UK paperback

A case of morals

The ‘film community’ Unspeaks out

People in the global film “community” have been signing a petition demanding the release of Roman Polanksi:

His arrest follows an American arrest warrant dating from 1978 against the filmmaker, in a case of morals.

A case of morals. (“Do you have morals?” “Yes, I keep them in this fine ebony case.”) Of course, the Polanski affair (in which, to be appropriately pedantic, he pled guilty to and was convicted of “unlawful sexual intercourse”, though many people have been confident in promoting the extrajudicial judgment that he raped a child) is a case of morals, just as is, say, an allegation of murder — the state prosecutes certain actions on the basis of an assumed shared view that they are morally wrong. It is true that morality and law are not coterminous (and nor should they be, as I argue in Unspeak). But to dismiss this case as a case of morals seems to hint at a view that “morals” are what bind the plodding bourgeoisie, and don’t count for much among the free-lovin’, ethico-anarchist “film community”, who are superior to such mind-forg’d manacles.

Do I detect also, in this “case of morals”, an implicit sigh of autres temps, autres moeurs? “But darling, simply everyone was having sex with 13-year-old girls back then!”

  1. 1  Leinad  September 30, 2009, 10:22 am 

    Maybe his non-rape rape didn’t breach moral morals?

  2. 2  Hey Zeus  September 30, 2009, 11:33 am 

    twenty bucks says he beats the rap-rap

  3. 3  Alex  September 30, 2009, 11:53 am 

    “a case of morals” = a translator French-English not good, hein?

  4. 4  Steven  September 30, 2009, 12:03 pm 

    Well, “une affaire de moeurs” does in fact mean “an [affair | case | matter] of [morals | customs]”, so “a case of morals” seems accurate to me, though I agree it doesn’t sound very idiomatic in English.

  5. 5  Other Alex  September 30, 2009, 12:21 pm 

    Does it really count as ‘translation’ to change one phrase used commonly in English into another, even if the first phrase is foreign?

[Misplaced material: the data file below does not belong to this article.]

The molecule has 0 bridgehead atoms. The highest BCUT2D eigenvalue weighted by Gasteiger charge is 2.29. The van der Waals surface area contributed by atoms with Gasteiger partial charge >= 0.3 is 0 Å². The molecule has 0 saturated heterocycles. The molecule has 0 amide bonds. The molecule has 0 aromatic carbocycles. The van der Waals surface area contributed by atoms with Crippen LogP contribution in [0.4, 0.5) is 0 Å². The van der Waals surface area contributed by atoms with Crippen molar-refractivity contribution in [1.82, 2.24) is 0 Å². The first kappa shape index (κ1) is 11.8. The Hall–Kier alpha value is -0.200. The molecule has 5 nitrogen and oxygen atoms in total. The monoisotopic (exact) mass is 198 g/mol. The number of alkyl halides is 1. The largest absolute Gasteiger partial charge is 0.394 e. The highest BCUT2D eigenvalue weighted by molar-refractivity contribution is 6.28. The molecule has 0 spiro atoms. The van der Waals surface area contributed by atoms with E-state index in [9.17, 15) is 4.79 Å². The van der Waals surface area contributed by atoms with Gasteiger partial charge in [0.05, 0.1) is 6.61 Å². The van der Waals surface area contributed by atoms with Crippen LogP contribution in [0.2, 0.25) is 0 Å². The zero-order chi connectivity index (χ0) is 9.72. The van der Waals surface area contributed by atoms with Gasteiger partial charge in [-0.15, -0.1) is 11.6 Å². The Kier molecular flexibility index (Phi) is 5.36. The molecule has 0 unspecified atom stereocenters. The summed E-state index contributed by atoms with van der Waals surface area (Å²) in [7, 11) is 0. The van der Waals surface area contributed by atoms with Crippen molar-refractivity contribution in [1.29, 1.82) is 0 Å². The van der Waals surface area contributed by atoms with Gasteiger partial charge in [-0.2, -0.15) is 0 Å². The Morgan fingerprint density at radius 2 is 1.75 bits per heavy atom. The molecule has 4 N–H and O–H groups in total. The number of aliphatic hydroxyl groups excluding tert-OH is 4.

6. 6  Steven  September 30, 2009, 12:26 pm 

    I’m not sure I’ve ever head anyone say une affaire de moeurs in English, though that might just be a reflection of the kind of company I keep?

  7. 7  richard  September 30, 2009, 7:53 pm 

    well, it was legal to have sex with 13 year olds in California in 1850, so the sentiment autres temps, autres moeurs has some validity. Perhaps Polanski was, how you say, temporally challenged.
    This has set me thinking though: just how far outside the social codes of 70s Hollywood was it, actually? I’m not suggesting that 70s Hollywood should be considered some sort of extra-moral zone, nor do I think there’s a defense to be found for Polanski anywhere, I’m asking relly out of anthropological interest: would his behaviour have appeared astonishing and/or repugnant to his peers?

  8. 8  KB Player  September 30, 2009, 8:41 pm 

    Martin Amis interviewed Roman Polanski in 1979. Martin A isn’t one you’d think would be an old fuddy-duddy as to sexual misbehaviour. He’s pretty disgusted with Polanski. Polanski says, in effect, everyone wants to fuck young girls. Those judges and juries are a bunch of hypocrites.

    Amis comments:-

    “Despite what Polanski says – contra Polanski – not everyone wants to fuck young girls. One cannot hide behind a false universality; one cannot seek safety in numbers. Most people who do want to fuck young girls, moreover, don’t fuck young girls. Not fucking apparently willing young girls is clearly more of a challenge. But even Humbert Humbert realised that young girls don’t really know whether they are willing or not. The active paedophile is stealing childhoods. Polanski, you sense, has never even tried to understand this.”

    (From Visiting Mrs Nabokov)

  9. 9  Other Alex  October 1, 2009, 7:49 am 

    I’m not sure I’ve ever head anyone say une affaire de moeurs in English, though that might just be a reflection of the kind of company I keep?